Post-mortem diagnostics & debugging comes into the picture when you want to figure out what went wrong with your Node.js application in production.

In this chapter of Node.js at Scale we will take a look at node-report, a core project which aims to help you to do post-mortem diagnostics & debugging.

The node-report diagnostics module

The purpose of the module is to produce a human-readable diagnostics summary file. It is meant to be used in both development and production environments.

The generated report includes:

  • JavaScript and native stack traces,
  • heap statistics,
  • system information,
  • resource usage,
  • loaded libraries.

Currently node-report supports Node.js v4, v6, and v7 on AIX, Linux, MacOS, SmartOS, and Windows.

Adding it to your project just takes an npm install and require:

npm install node-report --save

Once you add node-report to your application, it will automatically listen on unhandled exceptions and fatal error events, and will trigger a report generation. Report generation can also be triggered by sending a USR2 signal to the Node.js process.

Use cases of node-report

Diagnostics of exceptions

For the sake of simplicity, imagine you have the following endpoint in one of your applications:

function myListener(request, response) {
  switch (request.url) {
  case '/exception':
    throw new Error('*** exception.js: uncaught exception thrown from function myListener()');

This code simply throws an exception once the /exception route handler is called. To make sure we get the diagnostics information, we have to add the node-report module to our application, as shown previously.

function my_listener(request, response) {
  switch (request.url) {
  case '/exception':
    throw new Error('*** exception.js: uncaught exception thrown from function my_listener()');

Let's see what happens once the endpoint gets called! Our report just got written into a file:

Writing Node.js report to file: node-report.20170506.100759.20988.001.txt
Node.js report completed

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The header

Once you open the file, you'll get something like this:

=================== Node Report ===================

Event: exception, location: "OnUncaughtException"
Filename: node-report.20170506.100759.20988.001.txt
Dump event time:  2017/05/06 10:07:59
Module load time: 2017/05/06 10:07:53
Process ID: 20988
Command line: node demo/exception.js

Node.js version: v6.10.0
(ares: 1.10.1-DEV, http_parser: 2.7.0, icu: 58.2, modules: 48, openssl: 1.0.2k, 
 uv: 1.9.1, v8:, zlib: 1.2.8)

node-report version: 2.1.2 (built against Node.js v6.10.0, 64 bit)

OS version: Darwin 16.4.0 Darwin Kernel Version 16.4.0: Thu Dec 22 22:53:21 PST 2016; root:xnu-3789.41.3~3/RELEASE_X86_64

Machine: Gergelys-MacBook-Pro.local x86_64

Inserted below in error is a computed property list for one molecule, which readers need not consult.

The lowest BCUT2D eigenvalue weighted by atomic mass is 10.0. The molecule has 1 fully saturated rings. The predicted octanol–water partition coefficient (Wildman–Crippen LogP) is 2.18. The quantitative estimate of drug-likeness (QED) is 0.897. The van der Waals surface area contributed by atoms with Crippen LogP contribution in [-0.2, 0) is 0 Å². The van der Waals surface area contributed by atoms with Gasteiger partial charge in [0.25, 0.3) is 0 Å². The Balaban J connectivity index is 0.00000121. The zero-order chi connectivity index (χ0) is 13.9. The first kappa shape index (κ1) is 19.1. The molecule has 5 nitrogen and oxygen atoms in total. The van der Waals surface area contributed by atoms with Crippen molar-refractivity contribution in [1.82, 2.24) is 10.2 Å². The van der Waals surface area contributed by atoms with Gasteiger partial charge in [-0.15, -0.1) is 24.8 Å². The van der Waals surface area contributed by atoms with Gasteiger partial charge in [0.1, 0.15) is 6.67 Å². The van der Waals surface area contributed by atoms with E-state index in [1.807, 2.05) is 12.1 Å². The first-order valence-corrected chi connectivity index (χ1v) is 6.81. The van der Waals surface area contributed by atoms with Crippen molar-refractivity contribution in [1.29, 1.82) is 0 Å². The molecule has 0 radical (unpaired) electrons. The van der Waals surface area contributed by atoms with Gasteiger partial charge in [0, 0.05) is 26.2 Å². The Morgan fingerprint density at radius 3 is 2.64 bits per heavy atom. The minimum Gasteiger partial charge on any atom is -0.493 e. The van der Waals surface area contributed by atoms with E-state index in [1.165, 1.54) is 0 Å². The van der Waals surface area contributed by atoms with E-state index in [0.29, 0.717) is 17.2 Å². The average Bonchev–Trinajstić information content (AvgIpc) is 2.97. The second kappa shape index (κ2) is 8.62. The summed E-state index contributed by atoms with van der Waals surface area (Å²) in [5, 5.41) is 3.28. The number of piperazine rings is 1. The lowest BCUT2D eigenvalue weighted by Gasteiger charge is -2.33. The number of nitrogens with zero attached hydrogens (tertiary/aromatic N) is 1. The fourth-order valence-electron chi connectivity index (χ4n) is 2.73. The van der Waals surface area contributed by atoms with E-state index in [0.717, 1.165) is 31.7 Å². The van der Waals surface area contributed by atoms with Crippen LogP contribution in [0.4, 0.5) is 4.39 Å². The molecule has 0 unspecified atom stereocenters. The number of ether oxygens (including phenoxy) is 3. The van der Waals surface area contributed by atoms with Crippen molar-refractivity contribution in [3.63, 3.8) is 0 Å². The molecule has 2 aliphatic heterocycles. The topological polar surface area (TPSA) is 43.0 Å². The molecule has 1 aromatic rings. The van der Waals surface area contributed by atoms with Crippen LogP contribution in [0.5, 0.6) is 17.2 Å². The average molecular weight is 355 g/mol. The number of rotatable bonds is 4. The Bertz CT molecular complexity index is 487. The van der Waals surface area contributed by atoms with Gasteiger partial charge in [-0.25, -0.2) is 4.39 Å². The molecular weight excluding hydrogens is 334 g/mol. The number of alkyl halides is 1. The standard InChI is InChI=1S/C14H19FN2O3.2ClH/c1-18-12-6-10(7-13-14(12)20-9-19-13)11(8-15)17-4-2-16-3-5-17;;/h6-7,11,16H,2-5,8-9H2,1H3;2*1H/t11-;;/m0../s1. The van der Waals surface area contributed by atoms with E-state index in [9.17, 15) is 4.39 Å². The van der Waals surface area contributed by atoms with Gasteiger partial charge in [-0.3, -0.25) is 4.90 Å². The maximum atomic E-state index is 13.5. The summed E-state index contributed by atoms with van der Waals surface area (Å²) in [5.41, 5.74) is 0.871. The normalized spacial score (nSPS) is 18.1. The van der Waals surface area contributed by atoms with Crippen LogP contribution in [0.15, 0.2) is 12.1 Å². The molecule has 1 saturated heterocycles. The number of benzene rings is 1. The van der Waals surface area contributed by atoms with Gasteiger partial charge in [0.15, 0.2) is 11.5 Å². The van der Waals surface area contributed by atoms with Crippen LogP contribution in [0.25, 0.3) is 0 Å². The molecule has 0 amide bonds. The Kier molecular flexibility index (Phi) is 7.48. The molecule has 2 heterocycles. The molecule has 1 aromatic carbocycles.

You can think of this part as a header for your diagnostics summary - it includes..

  • the main event why the report was created,
  • how the Node.js application was started (node demo/exception.js),
  • what Node.js version was used,
  • the host operating system,
  • and the version of node-report itself.

The stack traces

The next part of the report includes the captured stack traces, both for JavaScript and the native part:

=================== JavaScript Stack Trace ===================
Server.myListener (/Users/gergelyke/Development/risingstack/node-report/demo/exception.js:19:5)
emitTwo (events.js:106:13)
Server.emit (events.js:191:7)
HTTPParser.parserOnIncoming [as onIncoming] (_http_server.js:546:12)
HTTPParser.parserOnHeadersComplete (_http_common.js:99:23)

In the JavaScript part, you can see..

  • the stack trace (which function called which one with line numbers),
  • and where the exception occurred.

In the native part, you can see the same thing - just on a lower level, in the native code of Node.js

=================== Native Stack Trace ===================
 0: [pc=0x103c0bd50] nodereport::OnUncaughtException(v8::Isolate*) [/Users/gergelyke/Development/risingstack/node-report/api.node]
 1: [pc=0x10057d1c2] v8::internal::Isolate::Throw(v8::internal::Object*, v8::internal::MessageLocation*) [/Users/gergelyke/.nvm/versions/node/v6.10.0/bin/node]
 2: [pc=0x100708691] v8::internal::Runtime_Throw(int, v8::internal::Object**, v8::internal::Isolate*) [/Users/gergelyke/.nvm/versions/node/v6.10.0/bin/node]
 3: [pc=0x3b67f8092a7] 
 4: [pc=0x3b67f99ab41] 
 5: [pc=0x3b67f921533] 

Heap and garbage collector metrics

You can see in the heap metrics how each heap space performed during the creation of the report:

  • new space,
  • old space,
  • code space,
  • map space,